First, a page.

I know I’m skipping a lot of Nanjing experiences by jumping to the departure. In between, there were countless memories of meals, chores, and outings that made me feel like a part of the family at Tianlong Temple.
But the departure came quick. It came one day after I called to tell my mom, “I’m staying in China.”
It was immediate. It was unexpected. It was, from my current perspective, fortuitous.
I logged into my computer one afternoon and noticed that the flights from Nanjing to Portland had dropped drastically (likely due to the coronavirus outbreak). While I did not feel like I was in danger at the monastery, the price had dropped so low that I was tempted to fly home, even if I would need to return to China in a few weeks. And at the time, I was thinking that it would all blow over in just a few weeks.
I purchased my plane ticket on Monday with an expectation that I would fly on Thursday, for under $400.
My friends were taken aback when I broke the news.
“Don’t you think you’ll be more at risk at the airport than here?” they asked.
I nodded. It would be more of a risk to spend nearly 24 hours on a harrowing trans-pacific flight with people from all over China. But at the same time, it was cheap, and in the days after I purchased the ticket, the situation deteriorated rapidly.
I purchased my ticket as soon as I received a message from Fulbright saying that we would not be in violation of our contract if we temporary left China. The day before my flight, Fulbright changed their stance to “leave as soon as possible,” although at that point, flights had been cut and severe travel restrictions imposed.
These sudden warnings led me to think that I made the right decision in purchasing a plane ticket out, but alas that was not the end of my ordeal.
In the days leading up to my flight, there were unexpected cancellations of my connecting flight from Nanjing to Beijing, forcing me to reschedule to Friday, January 31. After a few stressful midnight correspondences with United Airlines, I was finally set to fly.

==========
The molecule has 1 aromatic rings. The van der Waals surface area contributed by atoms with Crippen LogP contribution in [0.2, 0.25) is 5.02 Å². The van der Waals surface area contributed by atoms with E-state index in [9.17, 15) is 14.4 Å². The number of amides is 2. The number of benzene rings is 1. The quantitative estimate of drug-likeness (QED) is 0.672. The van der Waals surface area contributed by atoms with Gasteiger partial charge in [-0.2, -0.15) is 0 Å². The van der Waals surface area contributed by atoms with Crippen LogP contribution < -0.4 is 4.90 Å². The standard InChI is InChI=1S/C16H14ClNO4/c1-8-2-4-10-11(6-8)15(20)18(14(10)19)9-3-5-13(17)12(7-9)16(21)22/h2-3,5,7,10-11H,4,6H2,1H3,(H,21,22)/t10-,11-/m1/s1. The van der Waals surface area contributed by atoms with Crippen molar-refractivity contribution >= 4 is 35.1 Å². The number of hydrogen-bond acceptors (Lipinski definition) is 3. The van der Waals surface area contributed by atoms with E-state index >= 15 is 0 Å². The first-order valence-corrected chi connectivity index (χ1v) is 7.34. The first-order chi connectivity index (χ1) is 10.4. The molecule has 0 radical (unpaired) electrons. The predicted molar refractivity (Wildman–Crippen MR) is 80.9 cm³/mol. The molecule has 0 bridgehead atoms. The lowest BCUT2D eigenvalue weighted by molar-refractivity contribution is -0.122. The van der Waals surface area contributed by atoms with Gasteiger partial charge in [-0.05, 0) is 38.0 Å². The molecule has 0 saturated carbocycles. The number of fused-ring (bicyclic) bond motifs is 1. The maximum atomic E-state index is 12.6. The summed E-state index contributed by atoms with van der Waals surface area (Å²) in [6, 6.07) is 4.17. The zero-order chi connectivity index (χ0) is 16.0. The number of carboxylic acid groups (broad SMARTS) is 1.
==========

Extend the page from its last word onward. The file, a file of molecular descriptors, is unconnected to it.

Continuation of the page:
Due to all the rescheduling, my leisurely afternoon flight had turned into an early-morning departure from Nanjing. The night before, my friends scurried around to get me ready for my 21-hour itinerary.
“It’s fine,” I told them. “I’ll just pick up a McMuffin and some hashbrowns at the airport.”
I knew that wouldn’t stop them.
I woke up the next morning and brought my suitcase downstairs. Three monks stood waiting for me. I checked my phone; I was 5 minutes early.
“Stay safe,” one said. “I had Huiting steam you some buns.”
He handed me a brown bag, its steam escaping into the frosty air. I thanked him and grabbed it, feeling its warmth in my numb hands.
It was not a particularly emotional farewell. We all knew we’d see each other again. Being a man involved in temple life instantly makes one part of a tight-knit community. After all, women in the Taiwanese Buddhist world outnumber the men nearly 5 to 1. And so, with only a handful of guys in this sphere, it would only be a matter of time before we crossed paths again.
There were no cars on the street as we drove to the airport. Granted, it was close to 5 am and most workplaces were closed for the New Year anyways. I ate my buns and noticed a surprise at the bottom of the bag—a pouch of heated soy milk.
That was my last home-cooked meal in China. After arriving at the airport, it was either plane food or instant noodles.
After I returned to the US, I read a NYT article about the experience of a foreign exchange student from Portland, and I felt like the framing of his ordeal was sensationalized and lacked any sense of context.